All of this will likely be an expensive process. Also, greater collaboration will be needed within a department (as we can’t be building a course per professor) as well as between organizations.  Perhaps the use of consortiums will increase…I’m not sure.

Perhaps a new platform will develop — similar to what’s contained in this vision. Such a platform will feature content that was designed and built by a team. Such a learning-related platform will offer streams of highly-relevant content — while providing continuous, affordable, up-to-date, convenient, and very well done means of staying marketable/employed. 

We will likely be seeing this vision come to reality in the future.

For another paradigm shift, accreditation bodies/practices are going to have to also change, adapt, pivot, and help innovative ideas come to fruition. But that’s another posting for another day.

 

Everything you need to know about animation-based learning — from elearningindustry.com by Huong Giang Bui
When people talk about education, they often stress the formal side of learning like delivering knowledge, getting high scores on exams, etc. But animation-based education is here to up the game, with animation you can get fun, practical, and informative learning all at the same time!

Excerpt:

What Is Animation-Based Learning?
While it sounds like it, animation-based learning is not all about visual materials. Rather, resources such as videos, infographics, and GIFs are used in tandem with existing resources when employing this method. This can be applied to many different fields, from scientific visualizations to corporate training schemes; from motion-graphic narratives used in primary courses to university-level demonstrations.

 
 

Coursera Makes Certificate Programs Free to College Students During Pandemic — from campustechnology.com by Rhea Kelly

Excerpt:

Online learning provider Coursera has opened up its certificate programs to current undergraduate, graduate or recently graduated college and university students. Students with a verified school e-mail address can sign up for free access to more than 3,800 courses, 150 guided projects, 400 specializations and 11 professional certificates on the platform. They must enroll before July 31, and have until Sept. 30, 2020 to complete the programs.

 

Learning channels of the future will offer us more choice. More control. [Christian]

 

From DSC:
And this phenomenon of learning from the living [class] room will likely pick up steam; some learning-related services are already heading that way.

 

Learning from home -- masterclass dot com

Learning from home -- masterclass dot com

 

Also see:

Preparing Students for a Lifelong Disruptive Future: The 60-Year Curriculum — from evolllution.com by Chris Dede | Professor of Learning Technologies in the Graduate School of Education, Harvard University and John Richards | Professor in the Graduate School of Education, Harvard University

Although written before the pandemic, a just-published book, The 60-Year Curriculum: New Models for Lifelong Learning in the Digital Economy (Dede and Richards, 2020), describes the looming challenge/opportunity of a coming, epic half-century whose intensity of disruption will rival the historic period civilization faced from 1910-1960: two world wars, a global pandemic, a long-lasting economic depression and unceasing conflicts between capitalism and communism.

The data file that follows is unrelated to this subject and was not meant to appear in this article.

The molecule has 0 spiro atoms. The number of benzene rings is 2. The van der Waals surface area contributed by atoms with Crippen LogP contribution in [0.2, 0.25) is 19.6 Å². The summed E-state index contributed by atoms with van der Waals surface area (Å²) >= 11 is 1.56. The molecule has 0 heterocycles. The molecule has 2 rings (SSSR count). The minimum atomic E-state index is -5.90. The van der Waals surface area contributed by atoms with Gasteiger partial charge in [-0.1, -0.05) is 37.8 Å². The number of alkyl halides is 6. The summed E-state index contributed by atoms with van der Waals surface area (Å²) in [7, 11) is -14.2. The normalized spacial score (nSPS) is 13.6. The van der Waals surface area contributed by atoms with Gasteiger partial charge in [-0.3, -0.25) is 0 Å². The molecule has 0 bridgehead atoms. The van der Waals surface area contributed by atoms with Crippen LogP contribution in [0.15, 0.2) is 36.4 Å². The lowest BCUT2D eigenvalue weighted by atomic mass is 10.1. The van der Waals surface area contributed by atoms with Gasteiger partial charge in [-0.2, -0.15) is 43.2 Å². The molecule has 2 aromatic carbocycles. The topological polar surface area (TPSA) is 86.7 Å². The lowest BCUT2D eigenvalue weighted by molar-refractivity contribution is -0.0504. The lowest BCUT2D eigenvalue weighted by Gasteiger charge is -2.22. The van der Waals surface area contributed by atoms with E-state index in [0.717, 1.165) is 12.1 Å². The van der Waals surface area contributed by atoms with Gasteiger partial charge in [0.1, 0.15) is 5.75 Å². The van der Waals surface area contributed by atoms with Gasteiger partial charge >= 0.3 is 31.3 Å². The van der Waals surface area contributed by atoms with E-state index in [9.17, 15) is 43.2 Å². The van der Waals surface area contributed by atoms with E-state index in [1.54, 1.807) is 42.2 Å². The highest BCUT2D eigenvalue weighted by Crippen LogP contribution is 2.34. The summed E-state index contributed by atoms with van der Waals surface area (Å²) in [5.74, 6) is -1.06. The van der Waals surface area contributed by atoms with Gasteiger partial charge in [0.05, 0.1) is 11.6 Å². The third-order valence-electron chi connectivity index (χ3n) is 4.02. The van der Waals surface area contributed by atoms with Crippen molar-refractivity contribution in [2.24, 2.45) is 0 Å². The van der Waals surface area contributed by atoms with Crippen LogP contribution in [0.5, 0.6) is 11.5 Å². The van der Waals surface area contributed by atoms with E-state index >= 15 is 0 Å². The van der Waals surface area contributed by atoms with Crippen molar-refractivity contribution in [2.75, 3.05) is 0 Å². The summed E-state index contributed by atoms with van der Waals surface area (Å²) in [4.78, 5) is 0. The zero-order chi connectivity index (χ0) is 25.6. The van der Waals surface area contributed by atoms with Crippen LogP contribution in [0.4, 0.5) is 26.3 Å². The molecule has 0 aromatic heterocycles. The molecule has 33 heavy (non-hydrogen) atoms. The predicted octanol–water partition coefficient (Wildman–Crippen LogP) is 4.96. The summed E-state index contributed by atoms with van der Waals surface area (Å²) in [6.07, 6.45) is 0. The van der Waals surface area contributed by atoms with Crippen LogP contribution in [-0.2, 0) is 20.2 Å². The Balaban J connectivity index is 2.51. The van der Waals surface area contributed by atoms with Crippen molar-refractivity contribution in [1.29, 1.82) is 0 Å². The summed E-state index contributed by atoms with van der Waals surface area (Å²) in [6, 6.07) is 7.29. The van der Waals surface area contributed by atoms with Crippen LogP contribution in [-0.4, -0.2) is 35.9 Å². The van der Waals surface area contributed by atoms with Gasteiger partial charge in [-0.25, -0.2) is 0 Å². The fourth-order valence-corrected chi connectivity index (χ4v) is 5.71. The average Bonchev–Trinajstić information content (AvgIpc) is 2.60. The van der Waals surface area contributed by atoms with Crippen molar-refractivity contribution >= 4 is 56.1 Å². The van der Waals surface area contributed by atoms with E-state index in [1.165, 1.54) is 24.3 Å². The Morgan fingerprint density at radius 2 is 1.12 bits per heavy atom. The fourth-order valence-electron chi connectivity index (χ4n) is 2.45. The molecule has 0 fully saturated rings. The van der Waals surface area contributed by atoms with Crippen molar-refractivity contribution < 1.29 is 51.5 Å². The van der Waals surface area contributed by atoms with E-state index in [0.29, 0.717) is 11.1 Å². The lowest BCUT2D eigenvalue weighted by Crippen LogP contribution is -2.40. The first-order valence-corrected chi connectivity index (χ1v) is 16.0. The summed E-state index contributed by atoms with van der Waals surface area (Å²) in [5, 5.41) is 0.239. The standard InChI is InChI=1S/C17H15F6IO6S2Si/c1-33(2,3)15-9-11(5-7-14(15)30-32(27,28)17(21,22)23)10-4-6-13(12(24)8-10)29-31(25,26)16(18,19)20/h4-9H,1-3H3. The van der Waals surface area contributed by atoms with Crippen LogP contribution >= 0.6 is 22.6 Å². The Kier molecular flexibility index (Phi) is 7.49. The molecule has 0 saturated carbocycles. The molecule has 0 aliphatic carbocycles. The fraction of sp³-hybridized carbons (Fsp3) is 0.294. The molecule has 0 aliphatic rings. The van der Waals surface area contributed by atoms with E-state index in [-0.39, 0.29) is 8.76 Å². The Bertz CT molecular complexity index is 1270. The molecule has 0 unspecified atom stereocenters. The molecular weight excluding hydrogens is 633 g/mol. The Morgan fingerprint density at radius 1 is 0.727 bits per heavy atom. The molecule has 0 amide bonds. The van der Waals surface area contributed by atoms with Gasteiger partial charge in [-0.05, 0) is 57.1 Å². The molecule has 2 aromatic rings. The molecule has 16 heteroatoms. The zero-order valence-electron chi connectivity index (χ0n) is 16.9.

In our tactical responses to moving teaching online because of the pandemic, we have the strategic opportunity to develop a new model that blends higher and continuing education and realizes the potential of next-generation methods of instruction and assessment (National Academy of Sciences, Engineering and Medicine, 2018) to focus on lifelong learning.

 

This magical interface will let you copy and paste the real world into your computer — from fastcompany.com by Mark Wilson
Wowza.

Excerpt:

But a new smartphone and desktop app coming from Cyril Diagne, an artist-in-residence at Google, greatly simplifies the process. Called AR Copy Paste, it can literally take a photo of a plant, mug, person, newspaper—whatever—on your phone, then, through a magical bit of UX, drop that object right onto your canvas in Photoshop on your main computer.

“It’s not so hard to open the scope of its potential applications. First of all, it’s not limited to objects, and it works equally well with printed materials like books, old photo albums, and brochures,” says Diagne. “Likewise, the principle is not limited to Photoshop but can be applied to any image, document, or video-editing software.”

 

 

https://arcopypaste.app/

 

Per EdSurge.com

This week, presidents of a dozen historically black colleges and universities took to social media platform TikTok to participate in the “Don’t Rush” Challenge…The presidents pose in college T-shirts and caps, sorority and fraternity paraphernalia, academic regalia and professional outfits, suggesting a trajectory from joyful campus life to graduation day to success as a college alumnus.